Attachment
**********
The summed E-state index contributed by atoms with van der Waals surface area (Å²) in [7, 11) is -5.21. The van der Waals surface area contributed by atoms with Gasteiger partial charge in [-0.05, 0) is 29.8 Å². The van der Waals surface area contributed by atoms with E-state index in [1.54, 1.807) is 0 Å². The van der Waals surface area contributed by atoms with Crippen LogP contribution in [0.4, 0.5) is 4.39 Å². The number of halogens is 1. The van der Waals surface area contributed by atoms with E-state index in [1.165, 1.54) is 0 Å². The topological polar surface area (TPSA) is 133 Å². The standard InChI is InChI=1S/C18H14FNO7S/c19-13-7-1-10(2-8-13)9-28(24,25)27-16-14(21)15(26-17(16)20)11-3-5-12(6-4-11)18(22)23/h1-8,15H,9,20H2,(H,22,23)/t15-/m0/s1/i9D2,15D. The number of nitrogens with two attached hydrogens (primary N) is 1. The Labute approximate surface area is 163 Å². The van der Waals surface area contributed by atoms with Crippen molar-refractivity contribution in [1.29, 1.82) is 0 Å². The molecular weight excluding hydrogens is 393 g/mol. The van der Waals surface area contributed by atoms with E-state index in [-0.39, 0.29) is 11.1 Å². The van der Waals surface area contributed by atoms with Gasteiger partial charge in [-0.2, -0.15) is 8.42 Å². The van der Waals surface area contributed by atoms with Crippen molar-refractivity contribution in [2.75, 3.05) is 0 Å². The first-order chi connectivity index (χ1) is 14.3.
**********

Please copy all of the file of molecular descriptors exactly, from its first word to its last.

The summed E-state index contributed by atoms with van der Waals surface area (Å²) in [7, 11) is -5.21. The van der Waals surface area contributed by atoms with Gasteiger partial charge in [-0.05, 0) is 29.8 Å². The van der Waals surface area contributed by atoms with E-state index in [1.54, 1.807) is 0 Å². The van der Waals surface area contributed by atoms with Crippen LogP contribution in [0.4, 0.5) is 4.39 Å². The number of halogens is 1. The van der Waals surface area contributed by atoms with E-state index in [1.165, 1.54) is 0 Å². The topological polar surface area (TPSA) is 133 Å². The standard InChI is InChI=1S/C18H14FNO7S/c19-13-7-1-10(2-8-13)9-28(24,25)27-16-14(21)15(26-17(16)20)11-3-5-12(6-4-11)18(22)23/h1-8,15H,9,20H2,(H,22,23)/t15-/m0/s1/i9D2,15D. The number of nitrogens with two attached hydrogens (primary N) is 1. The Labute approximate surface area is 163 Å². The van der Waals surface area contributed by atoms with Crippen molar-refractivity contribution in [1.29, 1.82) is 0 Å². The molecular weight excluding hydrogens is 393 g/mol. The van der Waals surface area contributed by atoms with E-state index in [-0.39, 0.29) is 11.1 Å². The van der Waals surface area contributed by atoms with Gasteiger partial charge in [-0.2, -0.15) is 8.42 Å². The van der Waals surface area contributed by atoms with Crippen molar-refractivity contribution in [2.75, 3.05) is 0 Å². The first-order chi connectivity index (χ1) is 14.3.